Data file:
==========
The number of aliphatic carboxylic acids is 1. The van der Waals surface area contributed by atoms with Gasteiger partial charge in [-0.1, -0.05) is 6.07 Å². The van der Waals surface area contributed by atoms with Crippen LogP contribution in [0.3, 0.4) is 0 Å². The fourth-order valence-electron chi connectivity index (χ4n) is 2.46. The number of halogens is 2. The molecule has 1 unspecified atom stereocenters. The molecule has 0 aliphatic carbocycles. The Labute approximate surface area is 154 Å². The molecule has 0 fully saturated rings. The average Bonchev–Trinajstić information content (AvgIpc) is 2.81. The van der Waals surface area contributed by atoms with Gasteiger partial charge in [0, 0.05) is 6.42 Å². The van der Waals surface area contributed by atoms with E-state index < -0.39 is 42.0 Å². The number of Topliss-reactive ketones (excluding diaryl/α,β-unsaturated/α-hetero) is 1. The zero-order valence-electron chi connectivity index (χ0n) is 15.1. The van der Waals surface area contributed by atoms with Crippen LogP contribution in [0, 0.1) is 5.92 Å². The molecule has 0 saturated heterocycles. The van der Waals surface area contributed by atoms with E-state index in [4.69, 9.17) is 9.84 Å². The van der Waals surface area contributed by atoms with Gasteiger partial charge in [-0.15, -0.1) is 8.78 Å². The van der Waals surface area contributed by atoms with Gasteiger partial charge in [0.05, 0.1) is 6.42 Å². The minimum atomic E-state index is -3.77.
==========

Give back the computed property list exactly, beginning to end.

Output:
The number of aliphatic carboxylic acids is 1. The van der Waals surface area contributed by atoms with Gasteiger partial charge in [-0.1, -0.05) is 6.07 Å². The van der Waals surface area contributed by atoms with Crippen LogP contribution in [0.3, 0.4) is 0 Å². The fourth-order valence-electron chi connectivity index (χ4n) is 2.46. The number of halogens is 2. The molecule has 1 unspecified atom stereocenters. The molecule has 0 aliphatic carbocycles. The Labute approximate surface area is 154 Å². The molecule has 0 fully saturated rings. The average Bonchev–Trinajstić information content (AvgIpc) is 2.81. The van der Waals surface area contributed by atoms with Gasteiger partial charge in [0, 0.05) is 6.42 Å². The van der Waals surface area contributed by atoms with E-state index < -0.39 is 42.0 Å². The number of Topliss-reactive ketones (excluding diaryl/α,β-unsaturated/α-hetero) is 1. The zero-order valence-electron chi connectivity index (χ0n) is 15.1. The van der Waals surface area contributed by atoms with Crippen LogP contribution in [0, 0.1) is 5.92 Å². The molecule has 0 saturated heterocycles. The van der Waals surface area contributed by atoms with E-state index in [4.69, 9.17) is 9.84 Å². The van der Waals surface area contributed by atoms with Gasteiger partial charge in [-0.15, -0.1) is 8.78 Å². The van der Waals surface area contributed by atoms with Gasteiger partial charge in [0.05, 0.1) is 6.42 Å². The minimum atomic E-state index is -3.77.